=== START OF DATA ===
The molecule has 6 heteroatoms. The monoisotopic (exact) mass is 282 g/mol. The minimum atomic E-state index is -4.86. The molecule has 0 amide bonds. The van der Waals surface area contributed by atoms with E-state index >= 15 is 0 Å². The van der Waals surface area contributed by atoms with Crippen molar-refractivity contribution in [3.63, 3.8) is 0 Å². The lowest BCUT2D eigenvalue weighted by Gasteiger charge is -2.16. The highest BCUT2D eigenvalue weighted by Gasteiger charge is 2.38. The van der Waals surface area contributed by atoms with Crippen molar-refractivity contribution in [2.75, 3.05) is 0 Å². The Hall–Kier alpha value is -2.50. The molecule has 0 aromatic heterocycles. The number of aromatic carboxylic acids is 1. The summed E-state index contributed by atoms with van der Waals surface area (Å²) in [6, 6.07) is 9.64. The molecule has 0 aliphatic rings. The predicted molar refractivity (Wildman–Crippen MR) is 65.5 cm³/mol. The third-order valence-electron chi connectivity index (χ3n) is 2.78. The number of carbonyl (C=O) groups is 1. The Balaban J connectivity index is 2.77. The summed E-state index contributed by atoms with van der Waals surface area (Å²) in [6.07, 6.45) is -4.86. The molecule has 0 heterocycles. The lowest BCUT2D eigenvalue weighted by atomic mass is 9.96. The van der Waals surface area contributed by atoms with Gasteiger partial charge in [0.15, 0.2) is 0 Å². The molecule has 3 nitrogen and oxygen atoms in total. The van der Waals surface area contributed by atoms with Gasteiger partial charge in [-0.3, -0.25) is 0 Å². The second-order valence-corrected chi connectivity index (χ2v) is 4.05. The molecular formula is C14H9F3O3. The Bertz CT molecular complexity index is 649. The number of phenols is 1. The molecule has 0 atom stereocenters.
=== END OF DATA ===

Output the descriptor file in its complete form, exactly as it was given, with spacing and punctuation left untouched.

The molecule has 6 heteroatoms. The monoisotopic (exact) mass is 282 g/mol. The minimum atomic E-state index is -4.86. The molecule has 0 amide bonds. The van der Waals surface area contributed by atoms with E-state index >= 15 is 0 Å². The van der Waals surface area contributed by atoms with Crippen molar-refractivity contribution in [3.63, 3.8) is 0 Å². The lowest BCUT2D eigenvalue weighted by Gasteiger charge is -2.16. The highest BCUT2D eigenvalue weighted by Gasteiger charge is 2.38. The van der Waals surface area contributed by atoms with Crippen molar-refractivity contribution in [2.75, 3.05) is 0 Å². The Hall–Kier alpha value is -2.50. The molecule has 0 aromatic heterocycles. The number of aromatic carboxylic acids is 1. The summed E-state index contributed by atoms with van der Waals surface area (Å²) in [6, 6.07) is 9.64. The molecule has 0 aliphatic rings. The predicted molar refractivity (Wildman–Crippen MR) is 65.5 cm³/mol. The third-order valence-electron chi connectivity index (χ3n) is 2.78. The number of carbonyl (C=O) groups is 1. The Balaban J connectivity index is 2.77. The summed E-state index contributed by atoms with van der Waals surface area (Å²) in [6.07, 6.45) is -4.86. The molecule has 0 heterocycles. The lowest BCUT2D eigenvalue weighted by atomic mass is 9.96. The van der Waals surface area contributed by atoms with Gasteiger partial charge in [0.15, 0.2) is 0 Å². The molecule has 3 nitrogen and oxygen atoms in total. The van der Waals surface area contributed by atoms with Gasteiger partial charge in [-0.3, -0.25) is 0 Å². The second-order valence-corrected chi connectivity index (χ2v) is 4.05. The molecular formula is C14H9F3O3. The Bertz CT molecular complexity index is 649. The number of phenols is 1. The molecule has 0 atom stereocenters.